A dispute’s welcome end
It was an appropriate Thanksgiving week gift for the citizens of Durham County -- those inside the city and those outside.
A dispute simmering since spring -- a dispute with the monumental sum of about $80,000 at stake -- has come to a congenial end.
That sum, it should be noted, is about .02 percent of the city budget and an even smaller percentage of the county’s. It is less than a rounding error.
But the City Council and the County Commissioners had been in a jousting match not over the dollars but over a matter of principle.
The disagreement began during budget deliberations last spring. The county wanted to continue a joint city-county warrant-control program that had been run by the Durham County Sheriff’s Office.
The program had, all sides agreed, been a success. A sizable backlog of warrants had been reduced and the system was in place to more efficiently manage them.
Problem solved, the city concluded, and time to stop funding the program since it was no longer needed. Police chief Jose Lopez Sr. indicated his department no longer saw a need for the program, and City Manager Tom Bonfield and the City Council concurred.
Sheriff Mike Andrews, on the other hand, saw ongoing value in the program and argued it should continue. County Manager Mike Ruffin and the commissioners lined up with him.
The city dropped its share of the funding for the program from the budget. The county decided to continue the program and make up the city’s share by spiking about $80,000 that had been allocated to the planning department.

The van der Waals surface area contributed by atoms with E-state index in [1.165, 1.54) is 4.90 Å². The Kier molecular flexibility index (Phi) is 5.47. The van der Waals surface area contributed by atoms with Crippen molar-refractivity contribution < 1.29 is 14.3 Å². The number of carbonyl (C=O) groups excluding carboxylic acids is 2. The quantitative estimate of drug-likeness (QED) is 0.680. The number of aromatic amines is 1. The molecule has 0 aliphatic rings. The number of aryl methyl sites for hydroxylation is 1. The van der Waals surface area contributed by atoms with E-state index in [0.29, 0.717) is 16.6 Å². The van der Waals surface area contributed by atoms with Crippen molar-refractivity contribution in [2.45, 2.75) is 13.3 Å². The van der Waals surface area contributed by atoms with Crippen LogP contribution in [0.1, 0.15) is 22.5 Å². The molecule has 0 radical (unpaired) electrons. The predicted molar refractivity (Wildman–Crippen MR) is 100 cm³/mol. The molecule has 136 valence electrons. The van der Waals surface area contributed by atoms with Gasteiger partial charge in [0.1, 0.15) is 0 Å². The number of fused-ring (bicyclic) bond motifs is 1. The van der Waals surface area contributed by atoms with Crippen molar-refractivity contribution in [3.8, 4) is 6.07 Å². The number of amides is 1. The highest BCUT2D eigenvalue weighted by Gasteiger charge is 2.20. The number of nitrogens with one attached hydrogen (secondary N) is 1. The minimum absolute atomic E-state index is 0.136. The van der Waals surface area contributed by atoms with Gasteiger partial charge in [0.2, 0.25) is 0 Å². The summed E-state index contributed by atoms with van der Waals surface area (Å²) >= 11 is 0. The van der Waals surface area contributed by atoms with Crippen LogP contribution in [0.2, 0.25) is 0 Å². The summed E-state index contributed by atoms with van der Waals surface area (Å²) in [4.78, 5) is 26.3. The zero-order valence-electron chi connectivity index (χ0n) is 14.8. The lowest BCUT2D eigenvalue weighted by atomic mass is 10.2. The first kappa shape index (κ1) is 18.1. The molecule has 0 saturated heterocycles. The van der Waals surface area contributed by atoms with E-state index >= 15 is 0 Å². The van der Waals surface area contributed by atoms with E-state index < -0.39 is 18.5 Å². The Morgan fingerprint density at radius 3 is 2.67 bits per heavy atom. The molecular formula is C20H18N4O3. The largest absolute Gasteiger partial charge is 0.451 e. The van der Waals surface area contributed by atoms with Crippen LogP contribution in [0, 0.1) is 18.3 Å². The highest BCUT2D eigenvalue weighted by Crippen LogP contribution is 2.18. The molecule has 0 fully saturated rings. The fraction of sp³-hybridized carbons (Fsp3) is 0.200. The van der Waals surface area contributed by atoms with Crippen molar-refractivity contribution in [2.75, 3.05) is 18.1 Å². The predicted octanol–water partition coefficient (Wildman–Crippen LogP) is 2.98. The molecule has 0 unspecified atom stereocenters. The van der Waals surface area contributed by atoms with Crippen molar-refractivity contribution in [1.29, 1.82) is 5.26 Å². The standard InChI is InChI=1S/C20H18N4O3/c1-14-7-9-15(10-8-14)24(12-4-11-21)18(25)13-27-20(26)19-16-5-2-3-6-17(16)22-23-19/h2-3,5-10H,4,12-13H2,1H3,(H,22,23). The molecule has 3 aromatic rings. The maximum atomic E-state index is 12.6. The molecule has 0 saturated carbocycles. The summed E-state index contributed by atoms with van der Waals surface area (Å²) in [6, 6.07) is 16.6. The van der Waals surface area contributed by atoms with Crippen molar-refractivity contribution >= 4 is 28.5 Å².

Both sides exchanged barbs; citizens complained. City-County Planning Director Steve Medlin warned that cutting a position would slow development reviews. Developers grumbled.
Finally, last week, the city council voted unanimously to fully fund the planning department, kicking in $53,378 in city funds to offset the cut from the county. (The amount was smaller than the original disputed amount because part of the fiscal year has gone by.)
“The county needs to do what the county needs to do, and the city needs to do what the city needs to do,” Councilman Don Moffitt said. “And what the city needs to do is fix this.”
That seems a sensible solution. The county felt it had legitimate reasons for stressing its priority -- the warrant control program. The city might have been miffed by what sure looked like a payback for their not going along with the program. But the amount never should have been a staggering obstacle to moving forward.
Councilman Steve Schewel characterized the city decision as “an olive branch to the county.” The county may see it more as moving past a minor dispute that mushroomed.
Citizens should see it as a relief that this upheaval is behind us.